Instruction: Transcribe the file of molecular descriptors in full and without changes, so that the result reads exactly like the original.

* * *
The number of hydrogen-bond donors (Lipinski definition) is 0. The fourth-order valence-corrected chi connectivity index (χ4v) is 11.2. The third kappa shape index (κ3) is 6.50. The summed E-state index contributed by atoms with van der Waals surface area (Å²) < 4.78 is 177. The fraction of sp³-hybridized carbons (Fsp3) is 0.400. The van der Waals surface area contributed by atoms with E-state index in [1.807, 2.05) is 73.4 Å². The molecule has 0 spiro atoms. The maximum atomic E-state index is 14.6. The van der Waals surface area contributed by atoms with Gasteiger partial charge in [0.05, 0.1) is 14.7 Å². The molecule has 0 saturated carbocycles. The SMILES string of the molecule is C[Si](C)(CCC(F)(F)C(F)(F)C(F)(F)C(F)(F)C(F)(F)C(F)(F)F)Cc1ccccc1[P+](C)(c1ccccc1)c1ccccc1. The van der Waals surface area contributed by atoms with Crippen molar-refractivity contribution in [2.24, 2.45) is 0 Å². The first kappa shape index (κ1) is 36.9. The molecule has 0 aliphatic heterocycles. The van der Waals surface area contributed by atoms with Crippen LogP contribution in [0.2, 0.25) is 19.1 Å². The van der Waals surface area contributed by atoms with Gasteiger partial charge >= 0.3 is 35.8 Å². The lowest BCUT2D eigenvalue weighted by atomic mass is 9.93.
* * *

The number of hydrogen-bond donors (Lipinski definition) is 0. The fourth-order valence-corrected chi connectivity index (χ4v) is 11.2. The third kappa shape index (κ3) is 6.50. The summed E-state index contributed by atoms with van der Waals surface area (Å²) < 4.78 is 177. The fraction of sp³-hybridized carbons (Fsp3) is 0.400. The van der Waals surface area contributed by atoms with E-state index in [1.807, 2.05) is 73.4 Å². The molecule has 0 spiro atoms. The maximum atomic E-state index is 14.6. The van der Waals surface area contributed by atoms with Gasteiger partial charge in [0.05, 0.1) is 14.7 Å². The molecule has 0 saturated carbocycles. The SMILES string of the molecule is C[Si](C)(CCC(F)(F)C(F)(F)C(F)(F)C(F)(F)C(F)(F)C(F)(F)F)Cc1ccccc1[P+](C)(c1ccccc1)c1ccccc1. The van der Waals surface area contributed by atoms with Crippen molar-refractivity contribution in [2.24, 2.45) is 0 Å². The first kappa shape index (κ1) is 36.9. The molecule has 0 aliphatic heterocycles. The van der Waals surface area contributed by atoms with Crippen LogP contribution in [0.2, 0.25) is 19.1 Å². The van der Waals surface area contributed by atoms with Gasteiger partial charge >= 0.3 is 35.8 Å². The lowest BCUT2D eigenvalue weighted by atomic mass is 9.93.